Posted on May 26 2023
One month later I was excited and anxious as I returned to the site of our Earth Day Beach Clean Up. It took me several attempts to clean this month. Every afternoon there were isolated thunderstorms looming in the distance. As my week on the coast was coming to a close, I decided to do the best I could and if a storm came, I would deal with it. Anything is better than nothing and I only had one more evening left!
Typically, I part on the curb at Front Beach, but this time I parked in the parking lot of Fort Maurepas Park. There is a small bathhouse there I could seek shelter in should I end up getting foiled by raindrops while trying to be a raindrop (if this doesn’t sound familiar go read the first blog post)! The moment I pulled up, I realized I was in the right place. There was litter everywhere! In addition to the usual suspects of cigarette butts and food wrappers, the new major contributor to my trash haul was clothing. I found enough clothing during my walk from the parking lot to the bridge to make a complete, yet tragically mismatched, outfit. Depending on the fabric content, clothing can take as long as 200 years to disintegrate and it sheds microfibers during the entire process. Aside from losing your favorite T-shirt, a long-term waste item has now been added to the area. I also found shoes and flip flops, which contain their own set of issues as far as biodegradability is concerned.
At the end of my clean up, I had collected 4.5 lbs of trash and I had also managed to stay completely dry! I added cigarette butts to the collection that will be recycled at the end of the year and spotted a few additional places that would be well served by a receptacle for the butts. I know I said this last month (and the one before), but I have big plans for this issue, and I am working on the best way to address it. I was happy to see that a youth group was coming onto the beach as I was departing with bags and pinchers in hand to clean the area! Always nice to see fellow raindrops out there flooding the world with good!
On my last day on the coast, I decided to go for one more walk down Front Beach. As I retraced my steps from the day before, everything still looked clean just as it had been left. It wasn’t until I made it back down to Fort Maurepas that I saw not one but FIVE water bottles at the volleyball net where I had cleaned up, but also the young group of volunteers had been. Does this make you angry? It should! This is where persistence becomes key. There will always be litter from one source or another. Some of the litter is completely accidental, maybe the chip bag that blew away from your beach blanket without you knowing or that flip flop that you thought you tucked into your bag. The counter to this is that there must always be people willing to take the time to clean up their surroundings. We must be persistent in our effort to reduce single use items that in turn become one of the most popular waste items. We must be persistent in the little things we do each day to live a little greener. If your efforts are using reusable grocery bags, remember that every single time you use that bag, you kept a plastic single use bag from being needed. Reusable water bottles are another excellent way to be diligent in the fight against single use plastics and litter sources. In time the effects will add up, but we must be determined!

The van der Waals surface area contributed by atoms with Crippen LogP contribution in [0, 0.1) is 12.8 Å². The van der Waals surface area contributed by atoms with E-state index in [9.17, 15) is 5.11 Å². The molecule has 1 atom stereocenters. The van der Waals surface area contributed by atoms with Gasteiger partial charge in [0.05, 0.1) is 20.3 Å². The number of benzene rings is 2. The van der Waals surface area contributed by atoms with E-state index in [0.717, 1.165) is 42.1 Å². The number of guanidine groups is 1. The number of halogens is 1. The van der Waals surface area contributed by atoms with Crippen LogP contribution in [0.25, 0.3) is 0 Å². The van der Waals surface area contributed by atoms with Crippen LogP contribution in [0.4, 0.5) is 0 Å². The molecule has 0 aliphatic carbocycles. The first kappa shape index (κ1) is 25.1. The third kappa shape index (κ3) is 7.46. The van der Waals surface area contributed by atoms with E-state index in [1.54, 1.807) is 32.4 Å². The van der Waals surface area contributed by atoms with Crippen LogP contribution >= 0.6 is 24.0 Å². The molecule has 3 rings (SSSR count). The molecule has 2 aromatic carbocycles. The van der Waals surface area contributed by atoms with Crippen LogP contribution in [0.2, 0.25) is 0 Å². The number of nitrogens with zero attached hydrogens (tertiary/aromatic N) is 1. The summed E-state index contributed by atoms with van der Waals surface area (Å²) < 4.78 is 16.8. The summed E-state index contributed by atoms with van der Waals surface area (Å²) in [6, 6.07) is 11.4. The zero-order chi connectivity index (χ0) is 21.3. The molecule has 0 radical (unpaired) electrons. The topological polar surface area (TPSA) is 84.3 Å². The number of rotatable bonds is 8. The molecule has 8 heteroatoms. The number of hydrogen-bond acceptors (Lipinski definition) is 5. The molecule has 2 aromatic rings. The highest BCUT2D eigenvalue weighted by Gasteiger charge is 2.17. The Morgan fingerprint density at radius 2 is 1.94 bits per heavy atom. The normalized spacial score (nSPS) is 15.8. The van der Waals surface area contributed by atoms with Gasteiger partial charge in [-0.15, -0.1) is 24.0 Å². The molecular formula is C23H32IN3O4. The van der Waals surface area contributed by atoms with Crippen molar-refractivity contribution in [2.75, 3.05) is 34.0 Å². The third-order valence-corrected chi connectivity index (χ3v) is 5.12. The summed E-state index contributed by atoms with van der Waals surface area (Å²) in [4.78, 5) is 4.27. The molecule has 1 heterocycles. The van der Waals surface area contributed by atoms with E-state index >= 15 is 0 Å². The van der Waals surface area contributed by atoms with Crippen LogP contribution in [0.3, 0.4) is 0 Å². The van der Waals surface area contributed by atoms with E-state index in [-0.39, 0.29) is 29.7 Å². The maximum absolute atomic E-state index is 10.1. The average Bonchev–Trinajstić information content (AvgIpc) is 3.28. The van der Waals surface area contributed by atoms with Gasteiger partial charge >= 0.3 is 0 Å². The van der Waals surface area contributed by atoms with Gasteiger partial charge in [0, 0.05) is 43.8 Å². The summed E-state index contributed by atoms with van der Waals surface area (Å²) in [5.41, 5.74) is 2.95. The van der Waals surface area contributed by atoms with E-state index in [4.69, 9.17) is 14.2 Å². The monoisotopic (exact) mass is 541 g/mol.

If you have made it this far, I hope that you enjoyed this month’s edition of A Year o Trash. I also hope that you are feeling inspired to start making changes in your world that can help impact the rest of the world! Keep being persistent and let those changes become habits. I’ll leave you with a quote from a very great researcher I once knew, “Keep persevering!” Thanks Sea Fans, see ya next month!
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